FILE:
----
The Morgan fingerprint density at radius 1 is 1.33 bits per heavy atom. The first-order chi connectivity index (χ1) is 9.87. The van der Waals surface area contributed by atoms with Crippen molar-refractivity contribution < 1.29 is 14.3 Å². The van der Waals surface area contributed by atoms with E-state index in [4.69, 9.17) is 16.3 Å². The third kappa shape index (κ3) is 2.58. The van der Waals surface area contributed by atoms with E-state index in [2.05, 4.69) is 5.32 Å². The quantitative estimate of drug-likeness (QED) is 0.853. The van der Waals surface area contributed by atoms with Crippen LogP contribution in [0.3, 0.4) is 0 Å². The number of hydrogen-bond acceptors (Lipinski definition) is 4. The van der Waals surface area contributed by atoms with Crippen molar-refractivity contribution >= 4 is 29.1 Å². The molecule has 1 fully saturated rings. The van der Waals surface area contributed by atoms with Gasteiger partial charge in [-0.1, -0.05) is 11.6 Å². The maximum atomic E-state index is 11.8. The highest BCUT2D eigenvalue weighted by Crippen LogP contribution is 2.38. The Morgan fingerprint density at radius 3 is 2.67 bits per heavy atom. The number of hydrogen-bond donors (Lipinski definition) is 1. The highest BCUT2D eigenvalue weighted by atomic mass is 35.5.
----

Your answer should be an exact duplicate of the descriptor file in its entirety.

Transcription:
The Morgan fingerprint density at radius 1 is 1.33 bits per heavy atom. The first-order chi connectivity index (χ1) is 9.87. The van der Waals surface area contributed by atoms with Crippen molar-refractivity contribution < 1.29 is 14.3 Å². The van der Waals surface area contributed by atoms with E-state index in [4.69, 9.17) is 16.3 Å². The third kappa shape index (κ3) is 2.58. The van der Waals surface area contributed by atoms with E-state index in [2.05, 4.69) is 5.32 Å². The quantitative estimate of drug-likeness (QED) is 0.853. The van der Waals surface area contributed by atoms with Crippen LogP contribution in [0.3, 0.4) is 0 Å². The number of hydrogen-bond acceptors (Lipinski definition) is 4. The van der Waals surface area contributed by atoms with Crippen molar-refractivity contribution >= 4 is 29.1 Å². The molecule has 1 fully saturated rings. The van der Waals surface area contributed by atoms with Gasteiger partial charge in [-0.1, -0.05) is 11.6 Å². The maximum atomic E-state index is 11.8. The highest BCUT2D eigenvalue weighted by Crippen LogP contribution is 2.38. The Morgan fingerprint density at radius 3 is 2.67 bits per heavy atom. The number of hydrogen-bond donors (Lipinski definition) is 1. The highest BCUT2D eigenvalue weighted by atomic mass is 35.5.